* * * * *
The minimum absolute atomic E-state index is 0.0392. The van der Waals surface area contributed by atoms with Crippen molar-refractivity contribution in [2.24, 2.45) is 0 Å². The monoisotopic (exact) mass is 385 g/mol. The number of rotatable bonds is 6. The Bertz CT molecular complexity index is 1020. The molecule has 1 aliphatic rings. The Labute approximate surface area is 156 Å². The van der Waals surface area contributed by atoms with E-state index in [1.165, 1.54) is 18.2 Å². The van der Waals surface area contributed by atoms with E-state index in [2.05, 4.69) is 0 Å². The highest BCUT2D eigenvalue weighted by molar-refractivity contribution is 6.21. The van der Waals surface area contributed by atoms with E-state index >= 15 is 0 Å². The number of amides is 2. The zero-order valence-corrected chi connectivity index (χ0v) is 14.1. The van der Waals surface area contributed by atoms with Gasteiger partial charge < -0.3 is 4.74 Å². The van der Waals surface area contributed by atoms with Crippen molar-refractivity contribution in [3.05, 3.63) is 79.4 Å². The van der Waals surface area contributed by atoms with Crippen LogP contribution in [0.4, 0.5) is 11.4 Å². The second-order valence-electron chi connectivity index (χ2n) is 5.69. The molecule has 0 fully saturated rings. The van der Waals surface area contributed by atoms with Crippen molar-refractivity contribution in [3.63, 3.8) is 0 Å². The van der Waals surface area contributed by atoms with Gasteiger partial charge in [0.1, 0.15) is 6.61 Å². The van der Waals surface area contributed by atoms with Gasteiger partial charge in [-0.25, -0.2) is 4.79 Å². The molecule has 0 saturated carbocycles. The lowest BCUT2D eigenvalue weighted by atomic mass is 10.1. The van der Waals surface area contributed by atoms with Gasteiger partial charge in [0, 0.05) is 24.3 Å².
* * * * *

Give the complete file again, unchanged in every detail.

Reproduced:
The minimum absolute atomic E-state index is 0.0392. The van der Waals surface area contributed by atoms with Crippen molar-refractivity contribution in [2.24, 2.45) is 0 Å². The monoisotopic (exact) mass is 385 g/mol. The number of rotatable bonds is 6. The Bertz CT molecular complexity index is 1020. The molecule has 1 aliphatic rings. The Labute approximate surface area is 156 Å². The van der Waals surface area contributed by atoms with E-state index in [1.165, 1.54) is 18.2 Å². The van der Waals surface area contributed by atoms with E-state index in [2.05, 4.69) is 0 Å². The highest BCUT2D eigenvalue weighted by molar-refractivity contribution is 6.21. The van der Waals surface area contributed by atoms with E-state index >= 15 is 0 Å². The number of amides is 2. The zero-order valence-corrected chi connectivity index (χ0v) is 14.1. The van der Waals surface area contributed by atoms with Gasteiger partial charge < -0.3 is 4.74 Å². The van der Waals surface area contributed by atoms with Crippen molar-refractivity contribution in [3.05, 3.63) is 79.4 Å². The van der Waals surface area contributed by atoms with Crippen LogP contribution in [0.4, 0.5) is 11.4 Å². The second-order valence-electron chi connectivity index (χ2n) is 5.69. The molecule has 0 fully saturated rings. The van der Waals surface area contributed by atoms with Crippen molar-refractivity contribution in [3.63, 3.8) is 0 Å². The van der Waals surface area contributed by atoms with Gasteiger partial charge in [0.1, 0.15) is 6.61 Å². The van der Waals surface area contributed by atoms with Gasteiger partial charge in [-0.25, -0.2) is 4.79 Å². The molecule has 0 saturated carbocycles. The lowest BCUT2D eigenvalue weighted by atomic mass is 10.1. The van der Waals surface area contributed by atoms with Gasteiger partial charge in [0, 0.05) is 24.3 Å².